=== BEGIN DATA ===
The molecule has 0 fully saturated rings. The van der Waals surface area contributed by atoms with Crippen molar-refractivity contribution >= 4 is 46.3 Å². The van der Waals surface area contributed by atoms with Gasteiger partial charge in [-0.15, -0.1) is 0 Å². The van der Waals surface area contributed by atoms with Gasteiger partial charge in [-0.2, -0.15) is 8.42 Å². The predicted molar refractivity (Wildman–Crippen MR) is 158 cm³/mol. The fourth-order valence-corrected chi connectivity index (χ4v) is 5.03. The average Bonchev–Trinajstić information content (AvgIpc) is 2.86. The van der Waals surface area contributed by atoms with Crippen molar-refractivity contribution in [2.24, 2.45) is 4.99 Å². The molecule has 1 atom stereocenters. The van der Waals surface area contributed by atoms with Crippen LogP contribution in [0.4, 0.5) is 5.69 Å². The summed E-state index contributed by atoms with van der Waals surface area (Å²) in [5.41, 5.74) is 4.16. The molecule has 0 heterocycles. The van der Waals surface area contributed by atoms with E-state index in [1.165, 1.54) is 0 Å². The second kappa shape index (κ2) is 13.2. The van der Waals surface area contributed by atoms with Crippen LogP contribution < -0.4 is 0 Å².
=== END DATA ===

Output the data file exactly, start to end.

The molecule has 0 fully saturated rings. The van der Waals surface area contributed by atoms with Crippen molar-refractivity contribution >= 4 is 46.3 Å². The van der Waals surface area contributed by atoms with Gasteiger partial charge in [-0.15, -0.1) is 0 Å². The van der Waals surface area contributed by atoms with Gasteiger partial charge in [-0.2, -0.15) is 8.42 Å². The predicted molar refractivity (Wildman–Crippen MR) is 158 cm³/mol. The fourth-order valence-corrected chi connectivity index (χ4v) is 5.03. The average Bonchev–Trinajstić information content (AvgIpc) is 2.86. The van der Waals surface area contributed by atoms with Crippen molar-refractivity contribution in [2.24, 2.45) is 4.99 Å². The molecule has 1 atom stereocenters. The van der Waals surface area contributed by atoms with Crippen LogP contribution in [0.4, 0.5) is 5.69 Å². The summed E-state index contributed by atoms with van der Waals surface area (Å²) in [5.41, 5.74) is 4.16. The molecule has 0 heterocycles. The van der Waals surface area contributed by atoms with E-state index in [1.165, 1.54) is 0 Å². The second kappa shape index (κ2) is 13.2. The van der Waals surface area contributed by atoms with Crippen LogP contribution < -0.4 is 0 Å².